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Hello readers, and welcome to another issue of the Future of Money.
Scams and fraud are perennial topics, but the cost of living crisis has worsened their impact. Not only does every penny count more than ever, but hard times increase the appeal of becoming a money mule — routing stolen cash through an account in return for a small cut.
Banks are adamant that the problem lies primarily with Big Tech firms (and to a lesser extent with telecoms providers). The UK’s Online Safety Bill — despite its many, many flaws — does at least put the spotlight on platforms for dealing with fraud, including paid-for advertising.
Such issues are not the most imminent concerns for companies like Meta, but consumers and businesses are paying the price. Given the lax approach taken by many platforms, higher rates of fraud can be expected in 2023.
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The Financial Conduct Authority has warned about Big Tech firms’ growing interest in payments, lending and other finance products, saying it may leave traditional providers at a disadvantage.
At a time when many fintechs are struggling, German banking-as-a-service provider Solaris has grand plans. FT’s Olaf Storbeck reports on the company’s ambitions despite problems retaining existing clients and pressure to cut jobs.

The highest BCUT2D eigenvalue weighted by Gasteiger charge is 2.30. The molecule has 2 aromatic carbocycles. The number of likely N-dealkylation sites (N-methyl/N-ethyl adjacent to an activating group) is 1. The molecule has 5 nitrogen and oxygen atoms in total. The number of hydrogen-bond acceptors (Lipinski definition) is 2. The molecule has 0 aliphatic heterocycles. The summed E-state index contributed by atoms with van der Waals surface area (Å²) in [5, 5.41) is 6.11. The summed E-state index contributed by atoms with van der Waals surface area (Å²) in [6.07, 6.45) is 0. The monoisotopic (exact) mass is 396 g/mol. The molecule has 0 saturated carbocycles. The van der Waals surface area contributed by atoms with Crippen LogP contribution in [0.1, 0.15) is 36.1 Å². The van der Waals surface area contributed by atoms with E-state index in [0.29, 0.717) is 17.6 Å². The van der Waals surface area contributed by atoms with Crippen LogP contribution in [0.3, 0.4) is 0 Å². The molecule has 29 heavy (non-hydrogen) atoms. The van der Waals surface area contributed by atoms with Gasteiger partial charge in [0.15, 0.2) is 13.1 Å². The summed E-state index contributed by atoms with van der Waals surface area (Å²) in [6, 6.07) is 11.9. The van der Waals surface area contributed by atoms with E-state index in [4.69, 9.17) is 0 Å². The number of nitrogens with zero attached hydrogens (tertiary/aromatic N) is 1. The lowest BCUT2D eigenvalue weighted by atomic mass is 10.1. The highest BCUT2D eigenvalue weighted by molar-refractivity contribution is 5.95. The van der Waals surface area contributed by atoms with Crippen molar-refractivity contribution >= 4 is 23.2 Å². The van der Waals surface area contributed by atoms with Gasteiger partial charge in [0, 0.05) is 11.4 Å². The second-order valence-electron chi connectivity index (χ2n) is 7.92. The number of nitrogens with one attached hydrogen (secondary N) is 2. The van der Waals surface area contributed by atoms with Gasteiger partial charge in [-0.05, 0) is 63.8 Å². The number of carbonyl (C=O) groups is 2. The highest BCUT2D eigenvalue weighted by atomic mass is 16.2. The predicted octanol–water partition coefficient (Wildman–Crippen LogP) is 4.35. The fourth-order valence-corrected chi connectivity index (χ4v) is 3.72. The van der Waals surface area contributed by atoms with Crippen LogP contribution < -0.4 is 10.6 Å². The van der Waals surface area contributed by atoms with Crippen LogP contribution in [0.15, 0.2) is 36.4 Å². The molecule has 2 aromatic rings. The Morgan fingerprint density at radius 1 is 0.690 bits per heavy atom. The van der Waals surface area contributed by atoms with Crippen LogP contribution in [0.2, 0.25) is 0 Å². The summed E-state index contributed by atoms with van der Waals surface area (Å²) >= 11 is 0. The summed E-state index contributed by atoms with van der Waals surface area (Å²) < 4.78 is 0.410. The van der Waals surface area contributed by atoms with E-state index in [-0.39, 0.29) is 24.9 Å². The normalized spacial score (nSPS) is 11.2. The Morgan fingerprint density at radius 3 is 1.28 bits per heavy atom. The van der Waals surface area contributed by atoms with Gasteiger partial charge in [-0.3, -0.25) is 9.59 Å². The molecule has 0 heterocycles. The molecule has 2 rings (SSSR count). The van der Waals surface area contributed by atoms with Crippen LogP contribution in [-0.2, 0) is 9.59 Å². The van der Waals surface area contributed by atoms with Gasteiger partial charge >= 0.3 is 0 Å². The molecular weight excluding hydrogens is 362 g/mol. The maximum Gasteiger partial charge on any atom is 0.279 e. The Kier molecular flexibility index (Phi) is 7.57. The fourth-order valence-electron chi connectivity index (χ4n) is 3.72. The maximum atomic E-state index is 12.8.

The world of payments may be dull from the outside — but it is immensely lucrative. Lex reports on US legislation to challenge the duopoly of Visa and Mastercard, which is unlikely to pass on many benefits to consumers.
Fintechs and the fight for digital inclusion
It’s hardly a secret that the pandemic accelerated a shift to mobile banking. Lockdowns forced even consumers who preferred in-person banking to grapple with digital alternatives.
Data from open banking fintech Yapily reflects the potential value of allowing more consumers to access digital services. Close to 90 per cent of consumers surveyed said they had used a digital money saving or money management product over the past year.
But for those who are digitally excluded — for a host of reasons including the difficulty of acquiring devices and connectivity problems — the current path to digitisation risks leaving them isolated.
“The reality is that the current digital services available don’t work for everyone,” said Natalie Ceeney, who chairs the Access to Cash Review, a campaign to ensure that hard currency is available in the UK.
Chris Holmes, a Conservative peer who has long campaigned for a review into digital payments, said it was important to avoid thinking one solution will serve all individuals.
“My belief is that if we could focus a review correctly and if we could scope out and address the issues around access to digital payments potentially you could have financial inclusion driving digital inclusion,” he added.
As one example, Holmes pointed to the Access to Cash Review, which led last year’s launch of bank hubs — these are joint operations between the Post Office and major lenders to offer services in communities without any branches.